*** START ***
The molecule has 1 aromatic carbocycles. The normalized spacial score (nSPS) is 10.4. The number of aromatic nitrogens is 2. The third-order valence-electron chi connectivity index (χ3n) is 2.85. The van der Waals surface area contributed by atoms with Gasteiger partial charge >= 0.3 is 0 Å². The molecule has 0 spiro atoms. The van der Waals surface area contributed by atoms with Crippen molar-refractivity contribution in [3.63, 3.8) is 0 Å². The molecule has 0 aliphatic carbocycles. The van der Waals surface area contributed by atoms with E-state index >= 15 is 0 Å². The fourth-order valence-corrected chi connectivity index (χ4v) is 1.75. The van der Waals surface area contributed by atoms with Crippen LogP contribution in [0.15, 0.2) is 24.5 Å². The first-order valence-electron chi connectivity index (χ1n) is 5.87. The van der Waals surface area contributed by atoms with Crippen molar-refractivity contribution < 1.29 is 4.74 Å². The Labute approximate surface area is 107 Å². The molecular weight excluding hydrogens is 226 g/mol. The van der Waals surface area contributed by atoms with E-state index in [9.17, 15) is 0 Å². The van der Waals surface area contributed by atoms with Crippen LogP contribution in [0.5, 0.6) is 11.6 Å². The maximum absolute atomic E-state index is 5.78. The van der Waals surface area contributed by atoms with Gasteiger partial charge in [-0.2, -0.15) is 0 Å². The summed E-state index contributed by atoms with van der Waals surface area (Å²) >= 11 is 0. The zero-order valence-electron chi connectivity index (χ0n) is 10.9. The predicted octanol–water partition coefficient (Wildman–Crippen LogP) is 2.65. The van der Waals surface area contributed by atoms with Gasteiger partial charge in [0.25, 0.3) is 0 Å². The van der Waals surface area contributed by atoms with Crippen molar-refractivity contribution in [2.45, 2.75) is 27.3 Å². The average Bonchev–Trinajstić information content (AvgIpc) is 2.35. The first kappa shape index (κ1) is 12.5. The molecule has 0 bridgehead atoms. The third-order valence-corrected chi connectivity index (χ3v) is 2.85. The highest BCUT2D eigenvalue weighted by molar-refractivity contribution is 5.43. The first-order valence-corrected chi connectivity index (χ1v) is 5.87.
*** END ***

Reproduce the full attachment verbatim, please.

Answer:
The molecule has 1 aromatic carbocycles. The normalized spacial score (nSPS) is 10.4. The number of aromatic nitrogens is 2. The third-order valence-electron chi connectivity index (χ3n) is 2.85. The van der Waals surface area contributed by atoms with Gasteiger partial charge >= 0.3 is 0 Å². The molecule has 0 spiro atoms. The van der Waals surface area contributed by atoms with Crippen molar-refractivity contribution in [3.63, 3.8) is 0 Å². The molecule has 0 aliphatic carbocycles. The van der Waals surface area contributed by atoms with E-state index >= 15 is 0 Å². The fourth-order valence-corrected chi connectivity index (χ4v) is 1.75. The van der Waals surface area contributed by atoms with Crippen LogP contribution in [0.15, 0.2) is 24.5 Å². The first-order valence-electron chi connectivity index (χ1n) is 5.87. The van der Waals surface area contributed by atoms with Crippen molar-refractivity contribution < 1.29 is 4.74 Å². The Labute approximate surface area is 107 Å². The molecular weight excluding hydrogens is 226 g/mol. The van der Waals surface area contributed by atoms with E-state index in [9.17, 15) is 0 Å². The van der Waals surface area contributed by atoms with Crippen LogP contribution in [0.5, 0.6) is 11.6 Å². The maximum absolute atomic E-state index is 5.78. The van der Waals surface area contributed by atoms with Gasteiger partial charge in [-0.2, -0.15) is 0 Å². The summed E-state index contributed by atoms with van der Waals surface area (Å²) >= 11 is 0. The zero-order valence-electron chi connectivity index (χ0n) is 10.9. The predicted octanol–water partition coefficient (Wildman–Crippen LogP) is 2.65. The van der Waals surface area contributed by atoms with Gasteiger partial charge in [0.25, 0.3) is 0 Å². The van der Waals surface area contributed by atoms with Crippen molar-refractivity contribution in [2.45, 2.75) is 27.3 Å². The average Bonchev–Trinajstić information content (AvgIpc) is 2.35. The first kappa shape index (κ1) is 12.5. The molecule has 0 bridgehead atoms. The third-order valence-corrected chi connectivity index (χ3v) is 2.85. The highest BCUT2D eigenvalue weighted by molar-refractivity contribution is 5.43. The first-order valence-corrected chi connectivity index (χ1v) is 5.87.